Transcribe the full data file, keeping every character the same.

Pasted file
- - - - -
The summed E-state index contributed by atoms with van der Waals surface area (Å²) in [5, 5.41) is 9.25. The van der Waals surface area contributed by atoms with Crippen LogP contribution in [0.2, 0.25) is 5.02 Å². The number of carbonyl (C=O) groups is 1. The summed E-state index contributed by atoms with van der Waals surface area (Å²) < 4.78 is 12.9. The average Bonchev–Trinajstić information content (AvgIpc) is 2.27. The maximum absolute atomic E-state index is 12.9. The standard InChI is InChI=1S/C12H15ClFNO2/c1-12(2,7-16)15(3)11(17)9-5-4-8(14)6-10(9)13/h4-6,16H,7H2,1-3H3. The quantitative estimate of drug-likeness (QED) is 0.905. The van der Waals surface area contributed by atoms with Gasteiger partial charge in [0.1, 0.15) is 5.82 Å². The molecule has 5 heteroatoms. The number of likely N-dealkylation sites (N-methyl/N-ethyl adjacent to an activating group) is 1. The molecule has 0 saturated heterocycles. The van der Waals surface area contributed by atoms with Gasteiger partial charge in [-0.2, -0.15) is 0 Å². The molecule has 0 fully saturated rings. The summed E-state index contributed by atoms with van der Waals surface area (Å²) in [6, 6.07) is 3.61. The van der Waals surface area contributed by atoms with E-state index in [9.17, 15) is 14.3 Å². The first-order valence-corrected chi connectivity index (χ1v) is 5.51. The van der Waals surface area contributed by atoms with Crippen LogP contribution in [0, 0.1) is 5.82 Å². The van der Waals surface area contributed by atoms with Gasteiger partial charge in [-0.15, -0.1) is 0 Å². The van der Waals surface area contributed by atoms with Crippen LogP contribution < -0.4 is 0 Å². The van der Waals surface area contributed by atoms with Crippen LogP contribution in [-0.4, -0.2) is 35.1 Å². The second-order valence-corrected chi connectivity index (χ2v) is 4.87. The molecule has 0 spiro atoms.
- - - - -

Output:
The summed E-state index contributed by atoms with van der Waals surface area (Å²) in [5, 5.41) is 9.25. The van der Waals surface area contributed by atoms with Crippen LogP contribution in [0.2, 0.25) is 5.02 Å². The number of carbonyl (C=O) groups is 1. The summed E-state index contributed by atoms with van der Waals surface area (Å²) < 4.78 is 12.9. The average Bonchev–Trinajstić information content (AvgIpc) is 2.27. The maximum absolute atomic E-state index is 12.9. The standard InChI is InChI=1S/C12H15ClFNO2/c1-12(2,7-16)15(3)11(17)9-5-4-8(14)6-10(9)13/h4-6,16H,7H2,1-3H3. The quantitative estimate of drug-likeness (QED) is 0.905. The van der Waals surface area contributed by atoms with Gasteiger partial charge in [0.1, 0.15) is 5.82 Å². The molecule has 5 heteroatoms. The number of likely N-dealkylation sites (N-methyl/N-ethyl adjacent to an activating group) is 1. The molecule has 0 saturated heterocycles. The van der Waals surface area contributed by atoms with Gasteiger partial charge in [-0.2, -0.15) is 0 Å². The molecule has 0 fully saturated rings. The summed E-state index contributed by atoms with van der Waals surface area (Å²) in [6, 6.07) is 3.61. The van der Waals surface area contributed by atoms with E-state index in [9.17, 15) is 14.3 Å². The first-order valence-corrected chi connectivity index (χ1v) is 5.51. The van der Waals surface area contributed by atoms with Crippen LogP contribution in [0, 0.1) is 5.82 Å². The van der Waals surface area contributed by atoms with Gasteiger partial charge in [-0.15, -0.1) is 0 Å². The van der Waals surface area contributed by atoms with Crippen LogP contribution < -0.4 is 0 Å². The van der Waals surface area contributed by atoms with Crippen LogP contribution in [-0.4, -0.2) is 35.1 Å². The second-order valence-corrected chi connectivity index (χ2v) is 4.87. The molecule has 0 spiro atoms.